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curve





A continuous mapping from a one-dimensional space to an n-dimensional space, i.e., the map of an infinite set of points (x1, x2, ...) into a space S such that each point satisfies a function f(x). In plane geometry, should f(x) be a polynomial, the curve is described as an algebraic curve; others are termed transcendental curves.

The most familiar mathematical curves are two- and three-dimensional graphs. A curve, such as a circle, that lies entirely in a plane is called a plane curve; by contrast, a curve that may pass through any region of three-dimensional space is called a space curve.

Although most curves are of infinite extent in at least one direction, it is generally useful to consider only that section of it lying between two points, f(p) and f(q): a curve on which for every f(p) an f(q) can be chosen which coincides with f(p), where p is not equal to q, is a closed curve and may be finitely bounded in all directions (though possibly of infinite extent); curves which do not satisfy these conditions are said to be open.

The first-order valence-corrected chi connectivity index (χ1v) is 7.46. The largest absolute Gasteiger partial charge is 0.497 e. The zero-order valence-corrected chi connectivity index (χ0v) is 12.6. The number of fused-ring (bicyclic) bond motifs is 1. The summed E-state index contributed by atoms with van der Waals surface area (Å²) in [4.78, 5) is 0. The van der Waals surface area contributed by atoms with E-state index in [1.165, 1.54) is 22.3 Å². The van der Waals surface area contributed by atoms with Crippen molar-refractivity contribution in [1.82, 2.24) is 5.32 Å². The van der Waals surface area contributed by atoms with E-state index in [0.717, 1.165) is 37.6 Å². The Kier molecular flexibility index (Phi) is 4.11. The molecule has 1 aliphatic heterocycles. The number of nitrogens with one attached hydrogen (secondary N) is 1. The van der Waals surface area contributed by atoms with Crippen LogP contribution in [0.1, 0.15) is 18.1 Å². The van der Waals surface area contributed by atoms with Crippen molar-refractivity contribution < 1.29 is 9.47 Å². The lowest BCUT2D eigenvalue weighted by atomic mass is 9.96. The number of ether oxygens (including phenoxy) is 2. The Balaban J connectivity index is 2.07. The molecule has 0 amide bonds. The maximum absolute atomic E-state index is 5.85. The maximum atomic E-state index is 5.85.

Commonly-encountered curves

The most commonly-encountered algebraic curves are the hyperbola, parabola, ellipse, and circle (a special case of the ellipse), and the straight line. The most common transcendental curves are those of the trigonometric functions since, cosine, and tangent and those of the logarithmic and exponential functions.


Common curves in Cartesian coordinates
hyperbola y = ±b√(x2 - a2)/a
parabola y = ax2 + bx + c
ellipse y = ±b√(a2 - x2)/a
circle y = ±√(a2 - x2)
straight line y = ax + b
sine curve y = a.sin x + b
cosine curve y = a.cos x + b
tangent curve y = a.tan x + b
log curve y = a.logbx + c
exponential curve y = a.bx + c


Related entry

   • space-filling curve


Related category

   • GEOMETRY